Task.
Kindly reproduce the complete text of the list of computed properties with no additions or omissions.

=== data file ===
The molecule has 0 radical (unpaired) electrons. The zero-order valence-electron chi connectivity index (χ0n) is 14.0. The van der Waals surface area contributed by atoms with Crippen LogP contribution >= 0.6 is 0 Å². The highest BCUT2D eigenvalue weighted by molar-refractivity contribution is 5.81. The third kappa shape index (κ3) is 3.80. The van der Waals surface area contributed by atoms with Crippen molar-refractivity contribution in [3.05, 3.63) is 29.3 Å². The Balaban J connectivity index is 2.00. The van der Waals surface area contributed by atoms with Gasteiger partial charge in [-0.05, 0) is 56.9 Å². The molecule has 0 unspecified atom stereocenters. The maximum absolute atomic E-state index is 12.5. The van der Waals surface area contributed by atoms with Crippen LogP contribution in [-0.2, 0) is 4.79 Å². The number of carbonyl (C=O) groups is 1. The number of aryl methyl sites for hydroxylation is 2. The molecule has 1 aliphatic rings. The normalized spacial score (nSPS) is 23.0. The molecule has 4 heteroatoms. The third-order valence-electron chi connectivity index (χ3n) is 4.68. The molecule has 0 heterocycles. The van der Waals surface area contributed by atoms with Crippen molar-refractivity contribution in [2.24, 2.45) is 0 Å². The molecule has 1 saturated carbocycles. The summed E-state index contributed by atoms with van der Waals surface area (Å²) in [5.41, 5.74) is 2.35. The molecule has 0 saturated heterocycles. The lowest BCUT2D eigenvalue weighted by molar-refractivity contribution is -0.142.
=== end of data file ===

The molecule has 0 radical (unpaired) electrons. The zero-order valence-electron chi connectivity index (χ0n) is 14.0. The van der Waals surface area contributed by atoms with Crippen LogP contribution >= 0.6 is 0 Å². The highest BCUT2D eigenvalue weighted by molar-refractivity contribution is 5.81. The third kappa shape index (κ3) is 3.80. The van der Waals surface area contributed by atoms with Crippen molar-refractivity contribution in [3.05, 3.63) is 29.3 Å². The Balaban J connectivity index is 2.00. The van der Waals surface area contributed by atoms with Gasteiger partial charge in [-0.05, 0) is 56.9 Å². The molecule has 0 unspecified atom stereocenters. The maximum absolute atomic E-state index is 12.5. The van der Waals surface area contributed by atoms with Crippen LogP contribution in [-0.2, 0) is 4.79 Å². The number of carbonyl (C=O) groups is 1. The number of aryl methyl sites for hydroxylation is 2. The molecule has 1 aliphatic rings. The normalized spacial score (nSPS) is 23.0. The molecule has 4 heteroatoms. The third-order valence-electron chi connectivity index (χ3n) is 4.68. The molecule has 0 heterocycles. The van der Waals surface area contributed by atoms with Crippen molar-refractivity contribution in [2.24, 2.45) is 0 Å². The molecule has 1 saturated carbocycles. The summed E-state index contributed by atoms with van der Waals surface area (Å²) in [5.41, 5.74) is 2.35. The molecule has 0 saturated heterocycles. The lowest BCUT2D eigenvalue weighted by molar-refractivity contribution is -0.142.